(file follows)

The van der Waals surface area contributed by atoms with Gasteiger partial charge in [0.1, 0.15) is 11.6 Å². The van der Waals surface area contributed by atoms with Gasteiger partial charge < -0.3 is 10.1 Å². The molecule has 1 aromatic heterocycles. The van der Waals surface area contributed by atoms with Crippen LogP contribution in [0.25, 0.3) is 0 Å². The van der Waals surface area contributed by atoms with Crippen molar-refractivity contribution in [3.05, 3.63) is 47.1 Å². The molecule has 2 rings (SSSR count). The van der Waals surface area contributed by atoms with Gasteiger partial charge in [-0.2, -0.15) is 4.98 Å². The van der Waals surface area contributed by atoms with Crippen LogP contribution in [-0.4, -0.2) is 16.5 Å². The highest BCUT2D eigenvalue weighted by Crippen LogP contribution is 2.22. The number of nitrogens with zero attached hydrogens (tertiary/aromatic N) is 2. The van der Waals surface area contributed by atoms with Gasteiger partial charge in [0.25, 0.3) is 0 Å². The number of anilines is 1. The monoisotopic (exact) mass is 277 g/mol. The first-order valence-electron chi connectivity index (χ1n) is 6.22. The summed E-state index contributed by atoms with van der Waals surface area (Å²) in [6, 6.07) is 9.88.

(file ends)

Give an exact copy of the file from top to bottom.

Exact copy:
The van der Waals surface area contributed by atoms with Gasteiger partial charge in [0.1, 0.15) is 11.6 Å². The van der Waals surface area contributed by atoms with Gasteiger partial charge < -0.3 is 10.1 Å². The molecule has 1 aromatic heterocycles. The van der Waals surface area contributed by atoms with Crippen LogP contribution in [0.25, 0.3) is 0 Å². The van der Waals surface area contributed by atoms with Crippen molar-refractivity contribution in [3.05, 3.63) is 47.1 Å². The molecule has 2 rings (SSSR count). The van der Waals surface area contributed by atoms with Gasteiger partial charge in [-0.2, -0.15) is 4.98 Å². The van der Waals surface area contributed by atoms with Crippen LogP contribution in [-0.4, -0.2) is 16.5 Å². The highest BCUT2D eigenvalue weighted by Crippen LogP contribution is 2.22. The number of nitrogens with zero attached hydrogens (tertiary/aromatic N) is 2. The van der Waals surface area contributed by atoms with Gasteiger partial charge in [0.25, 0.3) is 0 Å². The number of anilines is 1. The monoisotopic (exact) mass is 277 g/mol. The first-order valence-electron chi connectivity index (χ1n) is 6.22. The summed E-state index contributed by atoms with van der Waals surface area (Å²) in [6, 6.07) is 9.88.